• $\eta_{\lambda}$ is the combustion efficiency due to the air-fuel equivalence ratio and is defined as:

For a SI engine with $0.80 < \lambda < 1.20$:
$$\eta_{\lambda} = −1.6082 + 4.6509 \lambda − 2.0746 \lambda^2$$
For a CI engine with $1.00 < \lambda < 2.00$:
$$\eta_{\lambda} = −4.18 + 8.87 \lambda − 5.14 \lambda^2 + \lambda^3$$
For a CI engine with $2.00 \le \lambda$:
$$\eta_{\lambda} = 1.00$$
Out of range values for $\lambda$ will make ignition difficult.

The top graph represents those equations, the second graph represents the same equations divided by $\lambda$ (from $q_{in} = \eta_o \eta_{SE} \frac{\eta_{\lambda}}{\lambda} \frac{q_f}{ AFR_s}$).

In a properly operating, modern emissions system there should be a negligible amount of unburned fuel. Agreed?
Yes, in normal conditions. But when you push the gas pedal to the floor (WOT), the emissions are usually set aside, preferring rich mixtures for maximum power output and you will get unburned fuel. WOT is not considered a normal operating condition. In racing, unless forbidden by some rule, any engine tuner would be crazy to not run rich air-fuel ratio.

Jack Action,

You've answered Suomi123's question with flawless examples and explanations and I concede I took the question asked a step too far. Allow me to explain what I was considering.

I'm retired now but unchanged from when I was working is the over riding rule; The internal combustion engine is inefficient. Anyone looking to work with IC engines needs to ingrain this into their working souls because there is very little they will ever work on that can't be traced back to an inefficiency problem. The most efficient engines today are only pushing 30% efficiency. When I started it was 20%. Turbo and supercharging improves this all a bit.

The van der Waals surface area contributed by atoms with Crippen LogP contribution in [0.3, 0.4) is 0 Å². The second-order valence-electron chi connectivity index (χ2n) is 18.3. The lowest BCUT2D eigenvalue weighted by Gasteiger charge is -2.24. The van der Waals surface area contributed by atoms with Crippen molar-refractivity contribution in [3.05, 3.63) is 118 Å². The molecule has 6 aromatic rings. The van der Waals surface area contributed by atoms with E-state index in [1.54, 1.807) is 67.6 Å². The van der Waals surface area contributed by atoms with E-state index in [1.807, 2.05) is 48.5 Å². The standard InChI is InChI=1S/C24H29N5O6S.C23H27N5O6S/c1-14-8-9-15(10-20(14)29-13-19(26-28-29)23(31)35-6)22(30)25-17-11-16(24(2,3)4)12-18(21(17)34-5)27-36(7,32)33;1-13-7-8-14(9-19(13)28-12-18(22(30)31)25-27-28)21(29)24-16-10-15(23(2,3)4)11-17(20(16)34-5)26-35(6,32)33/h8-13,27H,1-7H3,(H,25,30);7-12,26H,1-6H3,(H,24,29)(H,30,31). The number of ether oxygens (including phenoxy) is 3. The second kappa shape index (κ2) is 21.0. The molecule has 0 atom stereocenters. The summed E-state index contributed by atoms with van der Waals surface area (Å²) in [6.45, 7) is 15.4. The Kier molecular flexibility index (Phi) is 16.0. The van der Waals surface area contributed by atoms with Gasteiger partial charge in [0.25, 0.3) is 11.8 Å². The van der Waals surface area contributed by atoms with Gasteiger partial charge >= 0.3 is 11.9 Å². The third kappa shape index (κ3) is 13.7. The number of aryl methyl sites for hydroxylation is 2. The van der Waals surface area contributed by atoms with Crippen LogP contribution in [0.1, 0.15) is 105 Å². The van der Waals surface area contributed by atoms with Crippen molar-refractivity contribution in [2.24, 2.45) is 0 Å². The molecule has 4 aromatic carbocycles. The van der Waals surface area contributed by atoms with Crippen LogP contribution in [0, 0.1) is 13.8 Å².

Another concept anyone who plans to work with engines needs to understand, Their issues with solving problems isn't going to be the 30%, it's going to be the 70%. That is what they are going to be chasing. It doesn't matter if your working for GM or McLaren, it's expected that this is understood.

Anyway, Suomi123's question was about heat and the source of the heat is the exhaust. A modern 5 gas, Gas Analyzer measures Hydrocarbons (HC), Carbon Oxides (CO), Carbon Dioxide (CO2), Oxygen (O2), Oxides of Nitrogen (NOx) and of course Lambda or AFR.

At AFR of 14.71:1, CO2 is peaking and NOx is almost at it's peak. It's peaks at a slightly higher AFR (or lean) but both go down with either richer or leaner conditions.

CO and HC are close to their lowest levels at Lambda and O2 is a rising slope as AFR increases.

As I assume Suomi123 is aware as a mechanic, NOx needs to be read while the engine is under a load or on a dynamometer. This is why my first post suggested looking into the exhaust manifold and catalytic convertor temperatures.

An important and pertinent point, with a modern engine the amount of water condensation coming out of the tail pipe equals or is pretty close to the amount of fuel combusted. Suomi123 would serve his future well to understand the condensation and where it is coming from. I would also challenge her\him to research the temperature of the gases in an exhaust. Are they all the same temperature until they are out the tailpipe or inside the combustion chamber? If not when are they different? Where are they different? Why are they different? And finally, Nitrogen in should equal the Nitrogen going out. If not, what's happening?

"Adding fuel in a diesel engine will result into more heat, however adding fuel in a petrol engine removes heat. Removing fuel from a diesel results into lower temperatures, however removing fuel from a petrol engine increases heat."
Suomi123, remember nothing is ever lost or gained, only converted or displaced. If you ever find yourself pursuing anything that would violate this, you know. Good luck.

Racing engines running rich? I'm not going there. ;)